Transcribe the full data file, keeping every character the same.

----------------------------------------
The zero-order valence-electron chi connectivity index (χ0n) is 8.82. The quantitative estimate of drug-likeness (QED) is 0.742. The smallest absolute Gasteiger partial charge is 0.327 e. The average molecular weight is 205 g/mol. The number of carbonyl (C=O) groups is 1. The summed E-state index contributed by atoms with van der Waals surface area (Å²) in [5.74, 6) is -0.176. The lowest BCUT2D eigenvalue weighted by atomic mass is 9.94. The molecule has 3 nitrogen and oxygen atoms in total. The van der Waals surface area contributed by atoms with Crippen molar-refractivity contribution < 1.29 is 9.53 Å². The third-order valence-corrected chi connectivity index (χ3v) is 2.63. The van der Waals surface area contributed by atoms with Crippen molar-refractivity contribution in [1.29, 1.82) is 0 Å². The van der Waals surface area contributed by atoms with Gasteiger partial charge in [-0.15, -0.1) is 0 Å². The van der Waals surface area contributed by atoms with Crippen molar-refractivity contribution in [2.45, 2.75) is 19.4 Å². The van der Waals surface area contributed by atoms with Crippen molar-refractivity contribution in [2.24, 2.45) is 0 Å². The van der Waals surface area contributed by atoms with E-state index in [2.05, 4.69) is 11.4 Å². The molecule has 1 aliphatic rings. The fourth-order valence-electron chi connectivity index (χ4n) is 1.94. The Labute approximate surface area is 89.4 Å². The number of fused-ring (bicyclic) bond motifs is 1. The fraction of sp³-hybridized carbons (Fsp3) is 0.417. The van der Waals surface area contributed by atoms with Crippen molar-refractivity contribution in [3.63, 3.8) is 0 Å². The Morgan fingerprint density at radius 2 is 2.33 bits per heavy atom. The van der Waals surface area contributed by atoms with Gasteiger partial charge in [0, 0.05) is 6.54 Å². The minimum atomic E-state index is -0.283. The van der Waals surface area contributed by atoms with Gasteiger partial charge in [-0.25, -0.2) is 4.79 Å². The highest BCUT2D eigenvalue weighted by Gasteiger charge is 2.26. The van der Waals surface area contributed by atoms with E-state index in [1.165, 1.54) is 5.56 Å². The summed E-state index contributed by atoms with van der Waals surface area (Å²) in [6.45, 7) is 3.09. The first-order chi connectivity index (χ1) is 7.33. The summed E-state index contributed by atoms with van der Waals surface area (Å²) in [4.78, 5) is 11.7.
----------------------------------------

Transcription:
The zero-order valence-electron chi connectivity index (χ0n) is 8.82. The quantitative estimate of drug-likeness (QED) is 0.742. The smallest absolute Gasteiger partial charge is 0.327 e. The average molecular weight is 205 g/mol. The number of carbonyl (C=O) groups is 1. The summed E-state index contributed by atoms with van der Waals surface area (Å²) in [5.74, 6) is -0.176. The lowest BCUT2D eigenvalue weighted by atomic mass is 9.94. The molecule has 3 nitrogen and oxygen atoms in total. The van der Waals surface area contributed by atoms with Crippen molar-refractivity contribution < 1.29 is 9.53 Å². The third-order valence-corrected chi connectivity index (χ3v) is 2.63. The van der Waals surface area contributed by atoms with Crippen molar-refractivity contribution in [1.29, 1.82) is 0 Å². The van der Waals surface area contributed by atoms with Gasteiger partial charge in [-0.15, -0.1) is 0 Å². The van der Waals surface area contributed by atoms with Crippen molar-refractivity contribution in [2.45, 2.75) is 19.4 Å². The van der Waals surface area contributed by atoms with Crippen molar-refractivity contribution in [2.24, 2.45) is 0 Å². The van der Waals surface area contributed by atoms with E-state index in [2.05, 4.69) is 11.4 Å². The molecule has 1 aliphatic rings. The fourth-order valence-electron chi connectivity index (χ4n) is 1.94. The Labute approximate surface area is 89.4 Å². The number of fused-ring (bicyclic) bond motifs is 1. The fraction of sp³-hybridized carbons (Fsp3) is 0.417. The van der Waals surface area contributed by atoms with Crippen molar-refractivity contribution in [3.63, 3.8) is 0 Å². The Morgan fingerprint density at radius 2 is 2.33 bits per heavy atom. The van der Waals surface area contributed by atoms with Gasteiger partial charge in [0, 0.05) is 6.54 Å². The minimum atomic E-state index is -0.283. The van der Waals surface area contributed by atoms with Gasteiger partial charge in [-0.25, -0.2) is 4.79 Å². The highest BCUT2D eigenvalue weighted by Gasteiger charge is 2.26. The van der Waals surface area contributed by atoms with E-state index in [1.165, 1.54) is 5.56 Å². The summed E-state index contributed by atoms with van der Waals surface area (Å²) in [6.45, 7) is 3.09. The first-order chi connectivity index (χ1) is 7.33. The summed E-state index contributed by atoms with van der Waals surface area (Å²) in [4.78, 5) is 11.7.